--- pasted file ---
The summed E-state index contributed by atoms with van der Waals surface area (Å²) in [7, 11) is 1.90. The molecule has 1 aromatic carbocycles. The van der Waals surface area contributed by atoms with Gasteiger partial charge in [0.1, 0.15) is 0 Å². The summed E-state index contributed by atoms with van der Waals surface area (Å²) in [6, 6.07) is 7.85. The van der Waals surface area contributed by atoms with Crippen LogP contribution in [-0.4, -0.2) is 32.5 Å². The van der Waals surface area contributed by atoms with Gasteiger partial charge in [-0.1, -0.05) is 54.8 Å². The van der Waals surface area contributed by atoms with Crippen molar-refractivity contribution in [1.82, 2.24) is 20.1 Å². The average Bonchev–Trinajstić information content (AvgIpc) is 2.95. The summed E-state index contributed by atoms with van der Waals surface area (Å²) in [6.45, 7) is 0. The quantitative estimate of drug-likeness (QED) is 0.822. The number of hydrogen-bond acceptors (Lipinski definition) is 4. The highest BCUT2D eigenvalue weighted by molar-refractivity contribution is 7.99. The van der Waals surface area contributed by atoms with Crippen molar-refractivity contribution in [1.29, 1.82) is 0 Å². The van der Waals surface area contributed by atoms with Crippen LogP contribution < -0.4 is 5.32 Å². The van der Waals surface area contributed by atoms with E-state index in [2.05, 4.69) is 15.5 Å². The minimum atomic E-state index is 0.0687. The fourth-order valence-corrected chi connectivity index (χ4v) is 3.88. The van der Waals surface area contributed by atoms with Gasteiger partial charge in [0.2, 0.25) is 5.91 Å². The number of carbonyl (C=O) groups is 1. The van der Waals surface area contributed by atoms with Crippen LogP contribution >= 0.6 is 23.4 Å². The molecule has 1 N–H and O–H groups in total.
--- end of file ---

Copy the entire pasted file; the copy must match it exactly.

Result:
The summed E-state index contributed by atoms with van der Waals surface area (Å²) in [7, 11) is 1.90. The molecule has 1 aromatic carbocycles. The van der Waals surface area contributed by atoms with Gasteiger partial charge in [0.1, 0.15) is 0 Å². The summed E-state index contributed by atoms with van der Waals surface area (Å²) in [6, 6.07) is 7.85. The van der Waals surface area contributed by atoms with Crippen LogP contribution in [-0.4, -0.2) is 32.5 Å². The van der Waals surface area contributed by atoms with Gasteiger partial charge in [-0.1, -0.05) is 54.8 Å². The van der Waals surface area contributed by atoms with Crippen molar-refractivity contribution in [1.82, 2.24) is 20.1 Å². The average Bonchev–Trinajstić information content (AvgIpc) is 2.95. The summed E-state index contributed by atoms with van der Waals surface area (Å²) in [6.45, 7) is 0. The quantitative estimate of drug-likeness (QED) is 0.822. The number of hydrogen-bond acceptors (Lipinski definition) is 4. The highest BCUT2D eigenvalue weighted by molar-refractivity contribution is 7.99. The van der Waals surface area contributed by atoms with Crippen molar-refractivity contribution in [1.29, 1.82) is 0 Å². The van der Waals surface area contributed by atoms with Crippen LogP contribution < -0.4 is 5.32 Å². The van der Waals surface area contributed by atoms with E-state index in [2.05, 4.69) is 15.5 Å². The minimum atomic E-state index is 0.0687. The fourth-order valence-corrected chi connectivity index (χ4v) is 3.88. The van der Waals surface area contributed by atoms with Gasteiger partial charge in [0.2, 0.25) is 5.91 Å². The number of carbonyl (C=O) groups is 1. The van der Waals surface area contributed by atoms with Crippen LogP contribution >= 0.6 is 23.4 Å². The molecule has 1 N–H and O–H groups in total.